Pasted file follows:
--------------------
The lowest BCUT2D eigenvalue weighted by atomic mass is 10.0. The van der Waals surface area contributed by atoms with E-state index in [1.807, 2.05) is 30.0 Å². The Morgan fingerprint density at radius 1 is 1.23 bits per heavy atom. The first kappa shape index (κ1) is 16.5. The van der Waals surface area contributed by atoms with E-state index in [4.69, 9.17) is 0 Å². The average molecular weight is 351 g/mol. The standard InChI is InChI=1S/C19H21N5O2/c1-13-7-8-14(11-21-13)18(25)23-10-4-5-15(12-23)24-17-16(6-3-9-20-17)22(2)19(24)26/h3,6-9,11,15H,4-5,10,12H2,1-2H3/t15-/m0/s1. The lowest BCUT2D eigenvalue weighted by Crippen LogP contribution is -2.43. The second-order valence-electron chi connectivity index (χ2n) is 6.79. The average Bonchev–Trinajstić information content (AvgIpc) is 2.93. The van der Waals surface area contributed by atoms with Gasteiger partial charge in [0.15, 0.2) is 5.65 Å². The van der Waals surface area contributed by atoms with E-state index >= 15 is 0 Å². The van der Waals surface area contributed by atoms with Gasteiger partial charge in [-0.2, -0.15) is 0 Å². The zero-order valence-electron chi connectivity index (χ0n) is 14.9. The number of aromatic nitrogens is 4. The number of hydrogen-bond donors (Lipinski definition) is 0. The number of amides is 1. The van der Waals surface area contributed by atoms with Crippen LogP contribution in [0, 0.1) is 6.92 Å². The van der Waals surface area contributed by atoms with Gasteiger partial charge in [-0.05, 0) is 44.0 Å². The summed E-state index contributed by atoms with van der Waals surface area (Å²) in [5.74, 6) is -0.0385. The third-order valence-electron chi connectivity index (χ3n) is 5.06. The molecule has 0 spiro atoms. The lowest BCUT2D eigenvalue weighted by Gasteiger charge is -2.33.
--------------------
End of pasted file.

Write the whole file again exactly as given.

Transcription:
The lowest BCUT2D eigenvalue weighted by atomic mass is 10.0. The van der Waals surface area contributed by atoms with E-state index in [1.807, 2.05) is 30.0 Å². The Morgan fingerprint density at radius 1 is 1.23 bits per heavy atom. The first kappa shape index (κ1) is 16.5. The van der Waals surface area contributed by atoms with E-state index in [4.69, 9.17) is 0 Å². The average molecular weight is 351 g/mol. The standard InChI is InChI=1S/C19H21N5O2/c1-13-7-8-14(11-21-13)18(25)23-10-4-5-15(12-23)24-17-16(6-3-9-20-17)22(2)19(24)26/h3,6-9,11,15H,4-5,10,12H2,1-2H3/t15-/m0/s1. The lowest BCUT2D eigenvalue weighted by Crippen LogP contribution is -2.43. The second-order valence-electron chi connectivity index (χ2n) is 6.79. The average Bonchev–Trinajstić information content (AvgIpc) is 2.93. The van der Waals surface area contributed by atoms with Gasteiger partial charge in [0.15, 0.2) is 5.65 Å². The van der Waals surface area contributed by atoms with E-state index >= 15 is 0 Å². The van der Waals surface area contributed by atoms with Gasteiger partial charge in [-0.2, -0.15) is 0 Å². The zero-order valence-electron chi connectivity index (χ0n) is 14.9. The number of aromatic nitrogens is 4. The number of hydrogen-bond donors (Lipinski definition) is 0. The number of amides is 1. The van der Waals surface area contributed by atoms with Crippen LogP contribution in [0, 0.1) is 6.92 Å². The van der Waals surface area contributed by atoms with Gasteiger partial charge in [-0.05, 0) is 44.0 Å². The summed E-state index contributed by atoms with van der Waals surface area (Å²) in [5.74, 6) is -0.0385. The third-order valence-electron chi connectivity index (χ3n) is 5.06. The molecule has 0 spiro atoms. The lowest BCUT2D eigenvalue weighted by Gasteiger charge is -2.33.